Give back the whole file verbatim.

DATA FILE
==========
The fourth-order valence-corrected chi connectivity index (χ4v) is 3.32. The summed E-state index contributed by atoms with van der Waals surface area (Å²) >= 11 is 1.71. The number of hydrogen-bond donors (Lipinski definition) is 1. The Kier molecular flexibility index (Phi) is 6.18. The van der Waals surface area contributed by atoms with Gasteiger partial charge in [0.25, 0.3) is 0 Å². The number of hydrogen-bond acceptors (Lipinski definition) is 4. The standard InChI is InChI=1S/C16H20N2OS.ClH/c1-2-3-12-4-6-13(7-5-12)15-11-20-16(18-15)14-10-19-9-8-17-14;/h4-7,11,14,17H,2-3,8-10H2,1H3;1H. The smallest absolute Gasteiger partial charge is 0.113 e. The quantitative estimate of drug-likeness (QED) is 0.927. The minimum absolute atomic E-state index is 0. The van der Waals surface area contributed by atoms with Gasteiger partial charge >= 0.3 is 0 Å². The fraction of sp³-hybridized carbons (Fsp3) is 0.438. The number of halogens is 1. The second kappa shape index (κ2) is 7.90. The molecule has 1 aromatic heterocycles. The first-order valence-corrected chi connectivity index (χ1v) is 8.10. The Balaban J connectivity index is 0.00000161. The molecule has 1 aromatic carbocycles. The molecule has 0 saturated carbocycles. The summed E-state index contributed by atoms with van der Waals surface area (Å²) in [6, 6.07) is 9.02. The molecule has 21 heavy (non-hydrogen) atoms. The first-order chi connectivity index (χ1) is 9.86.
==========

The fourth-order valence-corrected chi connectivity index (χ4v) is 3.32. The summed E-state index contributed by atoms with van der Waals surface area (Å²) >= 11 is 1.71. The number of hydrogen-bond donors (Lipinski definition) is 1. The Kier molecular flexibility index (Phi) is 6.18. The van der Waals surface area contributed by atoms with Gasteiger partial charge in [0.25, 0.3) is 0 Å². The number of hydrogen-bond acceptors (Lipinski definition) is 4. The standard InChI is InChI=1S/C16H20N2OS.ClH/c1-2-3-12-4-6-13(7-5-12)15-11-20-16(18-15)14-10-19-9-8-17-14;/h4-7,11,14,17H,2-3,8-10H2,1H3;1H. The smallest absolute Gasteiger partial charge is 0.113 e. The quantitative estimate of drug-likeness (QED) is 0.927. The minimum absolute atomic E-state index is 0. The van der Waals surface area contributed by atoms with Gasteiger partial charge >= 0.3 is 0 Å². The fraction of sp³-hybridized carbons (Fsp3) is 0.438. The number of halogens is 1. The second kappa shape index (κ2) is 7.90. The molecule has 1 aromatic heterocycles. The first-order valence-corrected chi connectivity index (χ1v) is 8.10. The Balaban J connectivity index is 0.00000161. The molecule has 1 aromatic carbocycles. The molecule has 0 saturated carbocycles. The summed E-state index contributed by atoms with van der Waals surface area (Å²) in [6, 6.07) is 9.02. The molecule has 21 heavy (non-hydrogen) atoms. The first-order chi connectivity index (χ1) is 9.86.